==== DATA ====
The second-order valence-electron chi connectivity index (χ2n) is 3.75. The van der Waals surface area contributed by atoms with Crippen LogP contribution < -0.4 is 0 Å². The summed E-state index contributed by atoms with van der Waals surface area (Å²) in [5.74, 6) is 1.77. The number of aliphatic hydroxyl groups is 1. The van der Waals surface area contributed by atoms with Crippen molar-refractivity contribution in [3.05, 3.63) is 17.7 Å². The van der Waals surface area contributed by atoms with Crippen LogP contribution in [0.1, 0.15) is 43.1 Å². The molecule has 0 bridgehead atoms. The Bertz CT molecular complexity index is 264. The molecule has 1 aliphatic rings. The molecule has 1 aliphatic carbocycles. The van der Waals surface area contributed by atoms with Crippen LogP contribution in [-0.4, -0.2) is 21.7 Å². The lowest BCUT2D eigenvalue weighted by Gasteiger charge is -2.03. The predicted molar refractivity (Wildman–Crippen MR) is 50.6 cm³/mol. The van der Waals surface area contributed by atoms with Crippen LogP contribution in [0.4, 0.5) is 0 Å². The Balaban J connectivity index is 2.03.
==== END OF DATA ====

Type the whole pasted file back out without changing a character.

The second-order valence-electron chi connectivity index (χ2n) is 3.75. The van der Waals surface area contributed by atoms with Crippen LogP contribution < -0.4 is 0 Å². The summed E-state index contributed by atoms with van der Waals surface area (Å²) in [5.74, 6) is 1.77. The number of aliphatic hydroxyl groups is 1. The van der Waals surface area contributed by atoms with Crippen molar-refractivity contribution in [3.05, 3.63) is 17.7 Å². The van der Waals surface area contributed by atoms with Crippen LogP contribution in [0.1, 0.15) is 43.1 Å². The molecule has 0 bridgehead atoms. The Bertz CT molecular complexity index is 264. The molecule has 1 aliphatic rings. The molecule has 1 aliphatic carbocycles. The van der Waals surface area contributed by atoms with Crippen LogP contribution in [-0.4, -0.2) is 21.7 Å². The lowest BCUT2D eigenvalue weighted by Gasteiger charge is -2.03. The predicted molar refractivity (Wildman–Crippen MR) is 50.6 cm³/mol. The van der Waals surface area contributed by atoms with Crippen LogP contribution in [0.4, 0.5) is 0 Å². The Balaban J connectivity index is 2.03.